6. Mild Cognitive Impairment

  1. Joseph F. Quinn MD
  1. Ranjan Duara1,2,3,
  2. David A. Loewenstein1,2,
  3. Clinton Wright2,
  4. Elizabeth Crocco2 and
  5. Daniel Varon1,3

Published Online: 25 OCT 2013

DOI: 10.1002/9781118656082.ch6



How to Cite

Quinn, J. F. (2013) Mild Cognitive Impairment, in Dementia, John Wiley & Sons Ltd, Oxford. doi: 10.1002/9781118656082.ch6

Author Information

  1. Department of Neurology, Oregon Health and Science University, Portland VA Medical Center, Portland, OR, USA

Author Information

  1. 1

    Wien Center for Alzheimer's Disease and Memory Disorders, Mount Sinai Medical Center, USA

  2. 2

    Departments of Neurology and Psychiatry and Behavioral Sciences, University of Miami, Miller School of Medicine, USA

  3. 3

    Department of Neurology, Herbert Wertheim College of Medicine, Florida International University, USA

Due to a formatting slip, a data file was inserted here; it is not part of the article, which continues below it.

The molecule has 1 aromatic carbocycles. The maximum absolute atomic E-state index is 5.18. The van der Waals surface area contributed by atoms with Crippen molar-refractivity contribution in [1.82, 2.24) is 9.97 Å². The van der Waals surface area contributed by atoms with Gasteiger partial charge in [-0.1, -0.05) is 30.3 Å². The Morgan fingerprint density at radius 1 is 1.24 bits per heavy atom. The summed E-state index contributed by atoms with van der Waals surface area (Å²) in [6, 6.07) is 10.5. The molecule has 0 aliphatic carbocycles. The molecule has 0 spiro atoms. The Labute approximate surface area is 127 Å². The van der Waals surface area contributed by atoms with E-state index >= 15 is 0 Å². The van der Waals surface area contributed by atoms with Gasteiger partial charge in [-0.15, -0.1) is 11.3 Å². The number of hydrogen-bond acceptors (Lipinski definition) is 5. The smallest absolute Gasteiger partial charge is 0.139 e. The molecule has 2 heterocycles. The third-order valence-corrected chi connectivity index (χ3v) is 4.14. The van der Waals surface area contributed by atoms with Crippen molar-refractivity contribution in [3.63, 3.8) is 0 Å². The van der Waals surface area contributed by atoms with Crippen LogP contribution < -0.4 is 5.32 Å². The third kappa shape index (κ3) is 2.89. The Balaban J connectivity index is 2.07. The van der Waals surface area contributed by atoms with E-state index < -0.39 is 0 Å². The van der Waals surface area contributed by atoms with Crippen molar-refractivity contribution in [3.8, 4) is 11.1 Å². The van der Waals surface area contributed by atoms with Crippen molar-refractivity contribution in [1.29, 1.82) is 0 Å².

Publication History

  1. Published Online: 25 OCT 2013
  2. Published Print: 13 NOV 2013

ISBN Information

Print ISBN: 9780470674246

Online ISBN: 9781118656082



  • mild cognitive impairment;
  • MCI;
  • Alzheimer's disease;
  • prodromal forms;
  • dementia


The syndrome of Mild Cognitive Impairment (MCI) now serves as the foundation on which criteria for a diagnosis of prodromal forms of various dementias can be developed. It is known that neuropathological changes of diseases, such as Alzheimer's disease (AD), may be present years or even decades before the onset of the clinical manifestations of the disease. Cognitive and functional reserve capacity, genetic factors and medical (especially cerebrovascular) co-morbidity may determine the onset of the clinical syndrome. It appears likely that disease-modifying treatments for AD will become available in the near future, providing hope that the disease process will be arrested or reversed if treatment is initiated at a very early stage. Specific inclusionary and exclusionary criteria, cognitive tests and biomarkers could be used to enhance diagnostic accuracy for each prodromal form of dementia. In this chapter we provide the background for the recognition, diagnosis and clinical management and prevention of these conditions that may lead to specific forms of dementia.